In the spring, the Williams Outing Club (WOC) instituted a new financial aid policy as well as a trial membership option.
The financial aid policy allows students to receive reimbursements for WOC-led trips in proportion to the financial aid they receive from the College. For example, a student who has 50 percent of their tuition covered by financial aid can receive a 50-percent reimbursement. The reimbursements can cover any amount up to $300.
The trial membership, created this semester, allows a student who has not been a WOC member before to go on a trip, borrow equipment or use the climbing wall once without becoming a member. Students cannot use the trial membership to take a physical education class.
A WOC membership costs $10 for students. The fee can be waived for students who elect to participate in WOOLF if the fee poses a financial hardship.
The goal of the two policies is to make WOC more inclusive. According to Abby Kelly ’16, co-president of WOC, students may feel excluded if they do not have experience with outdoor activities, like backpacking. The trial membership allows students to gain some experience before deciding whether or not to purchase a full membership.
WOC has combined these new policies with efforts to organize trips that are specifically planned for students with limited hiking and camping experience. For example, this year, WOC organized a camping trip on Stone Hill designed for students who had never camped before.
“I think it was a really great experience for me because I had never been camping before,” Terah Ehigiator ’18, a student who participated in the camping trip on Stone Hill, said. “Because of my experience, I feel more open to going on a regular WOC trip because I know it wouldn’t be that intense and I also know now that WOC offers trips that aren’t just for the most crunchy and outdoorsy.”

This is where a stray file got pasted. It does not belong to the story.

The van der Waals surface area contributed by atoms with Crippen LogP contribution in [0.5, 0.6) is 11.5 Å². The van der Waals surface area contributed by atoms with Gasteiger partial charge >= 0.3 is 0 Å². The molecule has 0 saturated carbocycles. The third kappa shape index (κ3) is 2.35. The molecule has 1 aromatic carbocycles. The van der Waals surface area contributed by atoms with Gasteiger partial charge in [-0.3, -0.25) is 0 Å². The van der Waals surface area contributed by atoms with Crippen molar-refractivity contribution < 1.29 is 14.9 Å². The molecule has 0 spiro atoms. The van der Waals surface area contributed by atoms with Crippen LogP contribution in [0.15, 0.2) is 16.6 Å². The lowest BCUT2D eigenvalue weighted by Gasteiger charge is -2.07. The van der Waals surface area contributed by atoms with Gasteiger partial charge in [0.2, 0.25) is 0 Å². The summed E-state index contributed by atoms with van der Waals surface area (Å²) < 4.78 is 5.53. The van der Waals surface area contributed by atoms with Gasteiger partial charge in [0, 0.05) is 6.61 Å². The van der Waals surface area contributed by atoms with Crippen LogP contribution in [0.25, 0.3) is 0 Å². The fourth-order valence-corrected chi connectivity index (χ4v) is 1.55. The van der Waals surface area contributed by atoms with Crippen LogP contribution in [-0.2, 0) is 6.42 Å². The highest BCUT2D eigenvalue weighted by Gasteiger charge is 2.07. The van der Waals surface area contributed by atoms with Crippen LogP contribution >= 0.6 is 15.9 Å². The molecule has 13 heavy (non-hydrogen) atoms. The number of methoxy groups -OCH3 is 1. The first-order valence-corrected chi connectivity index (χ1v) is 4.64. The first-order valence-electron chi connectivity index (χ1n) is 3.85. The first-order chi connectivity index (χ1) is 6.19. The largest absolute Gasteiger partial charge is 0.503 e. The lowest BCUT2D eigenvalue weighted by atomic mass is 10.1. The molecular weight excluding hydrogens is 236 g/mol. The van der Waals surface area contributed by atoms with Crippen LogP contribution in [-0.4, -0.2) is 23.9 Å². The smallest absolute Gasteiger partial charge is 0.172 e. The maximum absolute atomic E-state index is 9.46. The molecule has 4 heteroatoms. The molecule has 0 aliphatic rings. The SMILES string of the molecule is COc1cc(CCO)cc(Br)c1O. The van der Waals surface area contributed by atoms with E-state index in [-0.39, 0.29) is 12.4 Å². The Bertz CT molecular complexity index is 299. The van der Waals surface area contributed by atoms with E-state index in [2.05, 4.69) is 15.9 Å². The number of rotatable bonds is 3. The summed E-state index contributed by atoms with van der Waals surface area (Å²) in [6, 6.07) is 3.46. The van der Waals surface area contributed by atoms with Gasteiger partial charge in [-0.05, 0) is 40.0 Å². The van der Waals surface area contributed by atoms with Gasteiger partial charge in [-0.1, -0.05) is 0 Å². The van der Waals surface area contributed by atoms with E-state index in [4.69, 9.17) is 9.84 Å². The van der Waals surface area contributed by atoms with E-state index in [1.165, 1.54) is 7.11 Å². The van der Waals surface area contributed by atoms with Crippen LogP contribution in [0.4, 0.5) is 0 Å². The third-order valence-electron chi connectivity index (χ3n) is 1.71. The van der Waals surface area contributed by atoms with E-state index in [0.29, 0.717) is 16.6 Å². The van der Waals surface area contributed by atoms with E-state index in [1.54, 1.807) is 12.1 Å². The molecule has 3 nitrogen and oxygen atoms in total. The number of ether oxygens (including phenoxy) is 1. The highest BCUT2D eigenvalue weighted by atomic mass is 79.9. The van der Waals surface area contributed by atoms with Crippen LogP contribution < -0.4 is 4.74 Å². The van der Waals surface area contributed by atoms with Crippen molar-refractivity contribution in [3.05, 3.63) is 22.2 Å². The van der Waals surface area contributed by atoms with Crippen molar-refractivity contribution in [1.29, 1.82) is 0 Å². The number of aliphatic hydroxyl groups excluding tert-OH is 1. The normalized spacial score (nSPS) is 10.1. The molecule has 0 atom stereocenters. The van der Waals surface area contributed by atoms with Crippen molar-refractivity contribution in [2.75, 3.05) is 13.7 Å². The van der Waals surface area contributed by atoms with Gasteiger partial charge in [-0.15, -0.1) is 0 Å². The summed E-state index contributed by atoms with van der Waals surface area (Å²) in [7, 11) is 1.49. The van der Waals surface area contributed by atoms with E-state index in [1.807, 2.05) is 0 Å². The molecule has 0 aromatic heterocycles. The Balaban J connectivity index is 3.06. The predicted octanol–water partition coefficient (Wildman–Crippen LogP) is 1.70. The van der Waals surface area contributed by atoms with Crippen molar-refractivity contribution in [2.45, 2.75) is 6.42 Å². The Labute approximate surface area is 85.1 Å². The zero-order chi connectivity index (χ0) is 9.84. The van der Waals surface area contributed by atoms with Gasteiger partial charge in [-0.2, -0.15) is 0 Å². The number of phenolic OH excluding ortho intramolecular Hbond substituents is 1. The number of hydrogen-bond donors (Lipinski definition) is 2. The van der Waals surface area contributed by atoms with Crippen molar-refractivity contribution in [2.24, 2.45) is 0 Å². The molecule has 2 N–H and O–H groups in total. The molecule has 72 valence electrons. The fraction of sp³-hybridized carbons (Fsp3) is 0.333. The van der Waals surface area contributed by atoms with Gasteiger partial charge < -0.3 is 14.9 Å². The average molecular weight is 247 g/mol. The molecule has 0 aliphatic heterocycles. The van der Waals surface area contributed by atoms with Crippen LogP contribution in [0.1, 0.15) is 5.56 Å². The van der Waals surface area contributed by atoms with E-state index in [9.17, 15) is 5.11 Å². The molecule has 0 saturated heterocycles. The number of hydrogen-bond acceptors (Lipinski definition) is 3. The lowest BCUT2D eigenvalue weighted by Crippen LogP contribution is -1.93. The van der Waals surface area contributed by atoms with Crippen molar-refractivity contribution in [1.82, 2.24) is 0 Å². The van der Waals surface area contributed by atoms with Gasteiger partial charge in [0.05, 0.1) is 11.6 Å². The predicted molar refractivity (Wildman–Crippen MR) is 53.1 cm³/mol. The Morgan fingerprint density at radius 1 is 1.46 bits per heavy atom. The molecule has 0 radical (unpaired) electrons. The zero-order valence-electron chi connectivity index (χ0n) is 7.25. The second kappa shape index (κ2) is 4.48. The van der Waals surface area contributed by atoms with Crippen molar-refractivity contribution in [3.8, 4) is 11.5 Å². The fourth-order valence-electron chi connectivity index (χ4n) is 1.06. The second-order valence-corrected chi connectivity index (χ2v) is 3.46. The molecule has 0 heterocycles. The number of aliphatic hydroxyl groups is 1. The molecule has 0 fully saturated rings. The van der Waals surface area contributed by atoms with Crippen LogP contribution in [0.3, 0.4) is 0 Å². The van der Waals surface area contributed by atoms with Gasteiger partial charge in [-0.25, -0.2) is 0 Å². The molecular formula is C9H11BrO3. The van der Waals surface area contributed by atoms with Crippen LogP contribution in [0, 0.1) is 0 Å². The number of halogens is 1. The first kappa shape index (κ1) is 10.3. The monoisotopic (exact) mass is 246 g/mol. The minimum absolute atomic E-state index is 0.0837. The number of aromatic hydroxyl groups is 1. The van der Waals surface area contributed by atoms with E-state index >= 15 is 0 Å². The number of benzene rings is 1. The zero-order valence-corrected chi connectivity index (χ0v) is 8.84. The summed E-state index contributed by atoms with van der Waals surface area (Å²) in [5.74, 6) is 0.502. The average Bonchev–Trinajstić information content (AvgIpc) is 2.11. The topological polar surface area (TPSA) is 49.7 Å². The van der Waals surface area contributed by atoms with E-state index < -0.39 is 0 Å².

While WOC now promotes inclusivity, Kelly acknowledged that these policies would have been beneficial in the past.
“Something should have been done a long time ago,” Kelly said. According to Kelly, the changes were only implemented last academic year because the WOC board was not aware of its poten-tial exclusivity.
For now, the funding for these policies comes from a surplus of money in WOC’s membership account, which is money that comes from selling memberships. WOC will have to determine if this source of funding is sustainable for future years.
In addition to receiving money from membership sales, WOC also receives funding from College Council.
“Our effort to make WOC more actively inclusive is a good start, but there is a lot more we can do,” Kelly said. “We welcome all feedback.”